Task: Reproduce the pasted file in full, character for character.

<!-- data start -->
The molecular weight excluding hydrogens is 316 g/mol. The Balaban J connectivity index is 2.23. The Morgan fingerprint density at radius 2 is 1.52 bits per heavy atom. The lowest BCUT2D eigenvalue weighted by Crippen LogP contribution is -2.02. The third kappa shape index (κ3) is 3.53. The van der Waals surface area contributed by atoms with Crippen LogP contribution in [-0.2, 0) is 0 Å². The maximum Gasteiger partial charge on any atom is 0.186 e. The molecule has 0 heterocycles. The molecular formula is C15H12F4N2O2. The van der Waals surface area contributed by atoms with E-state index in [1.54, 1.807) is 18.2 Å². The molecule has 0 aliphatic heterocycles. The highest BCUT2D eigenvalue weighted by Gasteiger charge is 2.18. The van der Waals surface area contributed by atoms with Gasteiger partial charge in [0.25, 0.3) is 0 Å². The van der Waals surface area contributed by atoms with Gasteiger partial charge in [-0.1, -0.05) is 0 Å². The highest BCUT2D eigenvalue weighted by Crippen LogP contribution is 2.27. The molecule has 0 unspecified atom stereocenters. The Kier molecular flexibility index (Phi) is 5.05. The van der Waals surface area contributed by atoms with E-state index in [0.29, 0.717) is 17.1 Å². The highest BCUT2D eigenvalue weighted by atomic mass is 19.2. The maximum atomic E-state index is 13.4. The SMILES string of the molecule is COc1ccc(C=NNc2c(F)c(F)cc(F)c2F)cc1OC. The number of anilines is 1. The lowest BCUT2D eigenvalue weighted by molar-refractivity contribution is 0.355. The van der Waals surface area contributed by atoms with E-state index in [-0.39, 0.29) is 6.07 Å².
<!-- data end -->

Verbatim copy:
The molecular weight excluding hydrogens is 316 g/mol. The Balaban J connectivity index is 2.23. The Morgan fingerprint density at radius 2 is 1.52 bits per heavy atom. The lowest BCUT2D eigenvalue weighted by Crippen LogP contribution is -2.02. The third kappa shape index (κ3) is 3.53. The van der Waals surface area contributed by atoms with Crippen LogP contribution in [-0.2, 0) is 0 Å². The maximum Gasteiger partial charge on any atom is 0.186 e. The molecule has 0 heterocycles. The molecular formula is C15H12F4N2O2. The van der Waals surface area contributed by atoms with E-state index in [1.54, 1.807) is 18.2 Å². The molecule has 0 aliphatic heterocycles. The highest BCUT2D eigenvalue weighted by Gasteiger charge is 2.18. The van der Waals surface area contributed by atoms with Gasteiger partial charge in [0.25, 0.3) is 0 Å². The van der Waals surface area contributed by atoms with Gasteiger partial charge in [-0.1, -0.05) is 0 Å². The highest BCUT2D eigenvalue weighted by Crippen LogP contribution is 2.27. The molecule has 0 unspecified atom stereocenters. The Kier molecular flexibility index (Phi) is 5.05. The van der Waals surface area contributed by atoms with E-state index in [0.29, 0.717) is 17.1 Å². The highest BCUT2D eigenvalue weighted by atomic mass is 19.2. The maximum atomic E-state index is 13.4. The SMILES string of the molecule is COc1ccc(C=NNc2c(F)c(F)cc(F)c2F)cc1OC. The number of anilines is 1. The lowest BCUT2D eigenvalue weighted by molar-refractivity contribution is 0.355. The van der Waals surface area contributed by atoms with E-state index in [-0.39, 0.29) is 6.07 Å².